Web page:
Jan
26

Engineering consultant continues to warn of ‘moderate risk of delay’ to 2nd Ave. Subway

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When last we checked in on the Second Ave. Subway, the MTA Board had just heard a presentation regarding delays that may cause the project to miss its projected December opening date. Last month, the agency’s Independent Engineering Consultant warned of a “moderate risk of delay” should key activities remain outstanding and behind schedule. Yesterday, after a gap of only six weeks, the IEC returned with more warnings for potential delays, but the MTA reiterated its plan to have the Second Ave. Subway open before the year is out.

For its part, the MTA says it is ready to move testing and commissioning staff into on-site locations as soon as possible and is working with contractors to address and resolve any items that could delay the revenue service start date. The MTA also plans to implement “lessons learned” from the delayed openings of both the Fulton Street. Transit Center and the 7 line extension, but the IEC is skeptical these efforts will be sufficient. Noting new and backlogged change orders, the IEC said that it “has observed that several key activities slipped their scheduled completion dates in the six weeks since the December 2015 CPOC report. In particular, delays to provision of permanent power at 86th St and 96th Streets are of most concern as they could potentially impact the start of testing and commissioning.”

The IEC has recommended the MTA institute weekly meetings with its contractors “to properly status key activities and identify critical delays for mitigation and recovery” and has urged the agency to “complete the new integrated project schedule by integrating the communications testing with the accelerated testing of station equipment installations.” In other words, speed up the project schedule or else testing requirements won’t permit the MTA to open the northern extension of the Q train to 2nd Ave. and 96th St. by the end of December. The next IEC update is due in March.

In other news tangentially related to the Second Ave. Subway, Disney announced last week that Star Wars VIII will arrive in theaters in December of 2017 rather than in May. Last month, the overwhelming majority of those who voted in my poll felt that Star Wars would open before the Second Ave. Subway, but that was when the movie was scheduled for a summer 2017 release. I wonder if those results would hold in light of the new release date and the IEC warnings. My guess is that the Second Ave. Subway will miss the December 2016 date but open by the spring of 2017. Either way, the MTA has a lot riding on the next 11 months, and Upper East Side residents are watching closely.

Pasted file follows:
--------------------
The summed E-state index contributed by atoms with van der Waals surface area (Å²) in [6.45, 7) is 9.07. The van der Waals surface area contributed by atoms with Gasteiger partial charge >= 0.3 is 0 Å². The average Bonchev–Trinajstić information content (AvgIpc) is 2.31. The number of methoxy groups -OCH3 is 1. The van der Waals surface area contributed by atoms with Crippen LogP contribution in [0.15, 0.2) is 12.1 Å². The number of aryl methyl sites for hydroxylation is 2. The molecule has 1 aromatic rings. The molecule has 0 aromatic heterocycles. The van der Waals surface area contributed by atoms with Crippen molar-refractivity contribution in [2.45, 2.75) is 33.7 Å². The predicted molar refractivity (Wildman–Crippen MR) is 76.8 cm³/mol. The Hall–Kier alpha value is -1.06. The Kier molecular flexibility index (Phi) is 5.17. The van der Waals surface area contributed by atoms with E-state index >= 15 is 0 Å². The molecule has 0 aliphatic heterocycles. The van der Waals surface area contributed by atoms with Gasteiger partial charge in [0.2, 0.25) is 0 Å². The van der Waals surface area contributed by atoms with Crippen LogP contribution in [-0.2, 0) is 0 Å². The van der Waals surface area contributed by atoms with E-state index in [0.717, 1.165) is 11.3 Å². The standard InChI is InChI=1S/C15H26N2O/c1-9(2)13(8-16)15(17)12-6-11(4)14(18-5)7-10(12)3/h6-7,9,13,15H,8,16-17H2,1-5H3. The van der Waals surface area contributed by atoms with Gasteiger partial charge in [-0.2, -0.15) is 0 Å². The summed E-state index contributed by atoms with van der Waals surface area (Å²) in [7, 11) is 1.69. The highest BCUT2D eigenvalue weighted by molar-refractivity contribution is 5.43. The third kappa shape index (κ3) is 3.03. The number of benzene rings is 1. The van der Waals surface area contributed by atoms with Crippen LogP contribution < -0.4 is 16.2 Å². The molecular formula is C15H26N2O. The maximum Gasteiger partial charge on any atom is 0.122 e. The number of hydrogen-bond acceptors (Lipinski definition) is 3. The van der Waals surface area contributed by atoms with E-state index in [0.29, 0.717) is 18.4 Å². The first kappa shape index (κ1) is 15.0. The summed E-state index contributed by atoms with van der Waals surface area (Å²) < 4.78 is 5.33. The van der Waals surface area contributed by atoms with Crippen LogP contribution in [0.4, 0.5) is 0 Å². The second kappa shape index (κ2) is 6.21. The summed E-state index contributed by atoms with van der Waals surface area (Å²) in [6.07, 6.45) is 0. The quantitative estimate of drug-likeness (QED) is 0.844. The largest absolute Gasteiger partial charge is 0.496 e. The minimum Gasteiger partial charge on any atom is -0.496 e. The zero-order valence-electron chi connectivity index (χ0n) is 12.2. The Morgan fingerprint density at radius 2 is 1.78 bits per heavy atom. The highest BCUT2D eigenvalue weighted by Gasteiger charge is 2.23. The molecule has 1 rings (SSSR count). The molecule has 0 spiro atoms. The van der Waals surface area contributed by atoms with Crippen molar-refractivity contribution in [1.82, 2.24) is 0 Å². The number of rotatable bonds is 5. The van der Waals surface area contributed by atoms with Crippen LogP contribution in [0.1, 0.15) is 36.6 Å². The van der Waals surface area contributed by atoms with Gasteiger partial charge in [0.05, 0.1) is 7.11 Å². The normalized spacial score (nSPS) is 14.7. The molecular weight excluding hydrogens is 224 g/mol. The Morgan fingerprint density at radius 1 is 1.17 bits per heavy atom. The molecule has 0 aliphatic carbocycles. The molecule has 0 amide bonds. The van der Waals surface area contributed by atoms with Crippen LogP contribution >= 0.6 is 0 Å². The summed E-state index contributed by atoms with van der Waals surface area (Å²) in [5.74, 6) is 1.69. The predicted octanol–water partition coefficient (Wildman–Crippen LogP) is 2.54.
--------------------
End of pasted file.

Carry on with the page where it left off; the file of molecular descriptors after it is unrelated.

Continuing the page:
20 Responses to “Engineering consultant continues to warn of ‘moderate risk of delay’ to 2nd Ave. Subway”

  1. Brooklynite says:

    New South Ferry was late and over budget. Fulton Center was late and over budget. The 7 extension was late and over budget. SAS is late and over budget. East Side Access is late and over budget. Why is nobody being held accountable?

    • SEAN says:

      It’s the American way except in a few places like Portland OR.

      • BDawe says:

        Portland is only better in that the costs are lower. I doubt anyone was ever held accountable for WES, the 1000/day rider suburb-to-suburb commuter train that loses $20 per rider, or for the light rail lines that manage to have bus average speeds.

        Portland is only impressive for building a lot, not building a lot that was terribly useful

        • adirondacker12800 says:

          It’s difficult to get lots and lots of mass transit riders someplace half as dense as Staten Island. When the whole metro area is as big as Brooklyn.

    • Contractors suffer penalties if systems aren’t ready in time. Why MTA CC leadership is largely the same is likely more about ensuring continuity until SAS Phase 1 is completed. I wouldn’t be surprised to see turnover shortly thereafter.

      • Brooklynite says: